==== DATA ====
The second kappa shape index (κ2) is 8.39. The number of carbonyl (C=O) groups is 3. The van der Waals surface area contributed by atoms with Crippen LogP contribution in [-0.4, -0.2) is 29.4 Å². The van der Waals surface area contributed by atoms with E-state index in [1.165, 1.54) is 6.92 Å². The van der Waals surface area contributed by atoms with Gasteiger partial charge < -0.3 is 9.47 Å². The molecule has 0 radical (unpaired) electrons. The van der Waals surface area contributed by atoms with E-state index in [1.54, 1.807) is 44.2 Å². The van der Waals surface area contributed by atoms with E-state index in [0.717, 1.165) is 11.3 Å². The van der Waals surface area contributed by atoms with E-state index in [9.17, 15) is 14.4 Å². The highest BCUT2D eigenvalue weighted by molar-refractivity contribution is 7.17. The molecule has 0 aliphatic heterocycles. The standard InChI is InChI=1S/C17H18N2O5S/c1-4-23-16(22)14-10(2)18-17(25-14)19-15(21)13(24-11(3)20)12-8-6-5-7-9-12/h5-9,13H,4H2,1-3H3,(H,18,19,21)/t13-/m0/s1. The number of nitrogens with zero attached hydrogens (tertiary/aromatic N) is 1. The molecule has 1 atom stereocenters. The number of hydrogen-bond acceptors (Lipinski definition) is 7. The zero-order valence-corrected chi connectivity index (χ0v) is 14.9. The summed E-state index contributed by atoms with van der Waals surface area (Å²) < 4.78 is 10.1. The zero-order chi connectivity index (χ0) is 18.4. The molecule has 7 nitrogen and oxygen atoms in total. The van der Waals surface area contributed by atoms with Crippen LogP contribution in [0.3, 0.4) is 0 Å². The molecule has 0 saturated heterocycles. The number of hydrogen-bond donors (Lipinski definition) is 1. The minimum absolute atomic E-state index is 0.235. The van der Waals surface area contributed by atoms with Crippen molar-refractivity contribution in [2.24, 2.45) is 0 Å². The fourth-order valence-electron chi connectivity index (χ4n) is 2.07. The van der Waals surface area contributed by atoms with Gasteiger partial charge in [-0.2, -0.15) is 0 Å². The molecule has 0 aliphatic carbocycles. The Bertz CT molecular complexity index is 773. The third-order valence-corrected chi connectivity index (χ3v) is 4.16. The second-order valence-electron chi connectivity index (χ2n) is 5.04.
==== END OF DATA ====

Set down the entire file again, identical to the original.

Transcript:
The second kappa shape index (κ2) is 8.39. The number of carbonyl (C=O) groups is 3. The van der Waals surface area contributed by atoms with Crippen LogP contribution in [-0.4, -0.2) is 29.4 Å². The van der Waals surface area contributed by atoms with E-state index in [1.165, 1.54) is 6.92 Å². The van der Waals surface area contributed by atoms with Gasteiger partial charge < -0.3 is 9.47 Å². The molecule has 0 radical (unpaired) electrons. The van der Waals surface area contributed by atoms with E-state index in [1.54, 1.807) is 44.2 Å². The van der Waals surface area contributed by atoms with E-state index in [0.717, 1.165) is 11.3 Å². The van der Waals surface area contributed by atoms with E-state index in [9.17, 15) is 14.4 Å². The highest BCUT2D eigenvalue weighted by molar-refractivity contribution is 7.17. The molecule has 0 aliphatic heterocycles. The standard InChI is InChI=1S/C17H18N2O5S/c1-4-23-16(22)14-10(2)18-17(25-14)19-15(21)13(24-11(3)20)12-8-6-5-7-9-12/h5-9,13H,4H2,1-3H3,(H,18,19,21)/t13-/m0/s1. The number of nitrogens with zero attached hydrogens (tertiary/aromatic N) is 1. The molecule has 1 atom stereocenters. The number of hydrogen-bond acceptors (Lipinski definition) is 7. The zero-order valence-corrected chi connectivity index (χ0v) is 14.9. The summed E-state index contributed by atoms with van der Waals surface area (Å²) < 4.78 is 10.1. The zero-order chi connectivity index (χ0) is 18.4. The molecule has 7 nitrogen and oxygen atoms in total. The van der Waals surface area contributed by atoms with Crippen LogP contribution in [0.3, 0.4) is 0 Å². The molecule has 0 saturated heterocycles. The number of hydrogen-bond donors (Lipinski definition) is 1. The minimum absolute atomic E-state index is 0.235. The van der Waals surface area contributed by atoms with Crippen molar-refractivity contribution in [2.24, 2.45) is 0 Å². The fourth-order valence-electron chi connectivity index (χ4n) is 2.07. The van der Waals surface area contributed by atoms with Gasteiger partial charge in [-0.2, -0.15) is 0 Å². The molecule has 0 aliphatic carbocycles. The Bertz CT molecular complexity index is 773. The third-order valence-corrected chi connectivity index (χ3v) is 4.16. The second-order valence-electron chi connectivity index (χ2n) is 5.04.